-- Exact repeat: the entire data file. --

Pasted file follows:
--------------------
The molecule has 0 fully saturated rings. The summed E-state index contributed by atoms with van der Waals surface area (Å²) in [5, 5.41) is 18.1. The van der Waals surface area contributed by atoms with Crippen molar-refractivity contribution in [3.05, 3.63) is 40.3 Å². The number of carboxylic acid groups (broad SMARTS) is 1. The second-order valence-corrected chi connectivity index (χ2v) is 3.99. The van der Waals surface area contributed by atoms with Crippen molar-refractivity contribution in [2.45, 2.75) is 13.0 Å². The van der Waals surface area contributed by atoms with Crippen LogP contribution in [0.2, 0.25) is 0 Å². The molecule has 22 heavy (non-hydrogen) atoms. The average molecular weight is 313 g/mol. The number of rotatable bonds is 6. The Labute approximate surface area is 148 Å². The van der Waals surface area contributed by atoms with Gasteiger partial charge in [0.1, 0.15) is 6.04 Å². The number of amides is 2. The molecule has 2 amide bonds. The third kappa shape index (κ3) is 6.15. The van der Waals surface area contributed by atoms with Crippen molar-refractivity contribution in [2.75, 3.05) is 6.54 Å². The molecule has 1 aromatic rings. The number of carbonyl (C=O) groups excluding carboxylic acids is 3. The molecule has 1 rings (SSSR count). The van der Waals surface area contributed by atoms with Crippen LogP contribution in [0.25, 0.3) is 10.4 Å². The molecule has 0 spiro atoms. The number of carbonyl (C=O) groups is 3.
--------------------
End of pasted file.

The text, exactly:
The molecule has 0 fully saturated rings. The summed E-state index contributed by atoms with van der Waals surface area (Å²) in [5, 5.41) is 18.1. The van der Waals surface area contributed by atoms with Crippen molar-refractivity contribution in [3.05, 3.63) is 40.3 Å². The number of carboxylic acid groups (broad SMARTS) is 1. The second-order valence-corrected chi connectivity index (χ2v) is 3.99. The van der Waals surface area contributed by atoms with Crippen molar-refractivity contribution in [2.45, 2.75) is 13.0 Å². The van der Waals surface area contributed by atoms with Crippen LogP contribution in [0.2, 0.25) is 0 Å². The molecule has 22 heavy (non-hydrogen) atoms. The average molecular weight is 313 g/mol. The number of rotatable bonds is 6. The Labute approximate surface area is 148 Å². The van der Waals surface area contributed by atoms with Gasteiger partial charge in [0.1, 0.15) is 6.04 Å². The number of amides is 2. The molecule has 2 amide bonds. The third kappa shape index (κ3) is 6.15. The van der Waals surface area contributed by atoms with Crippen molar-refractivity contribution in [2.75, 3.05) is 6.54 Å². The molecule has 1 aromatic rings. The number of carbonyl (C=O) groups excluding carboxylic acids is 3. The molecule has 1 rings (SSSR count). The van der Waals surface area contributed by atoms with Crippen LogP contribution in [0.25, 0.3) is 10.4 Å². The molecule has 0 spiro atoms. The number of carbonyl (C=O) groups is 3.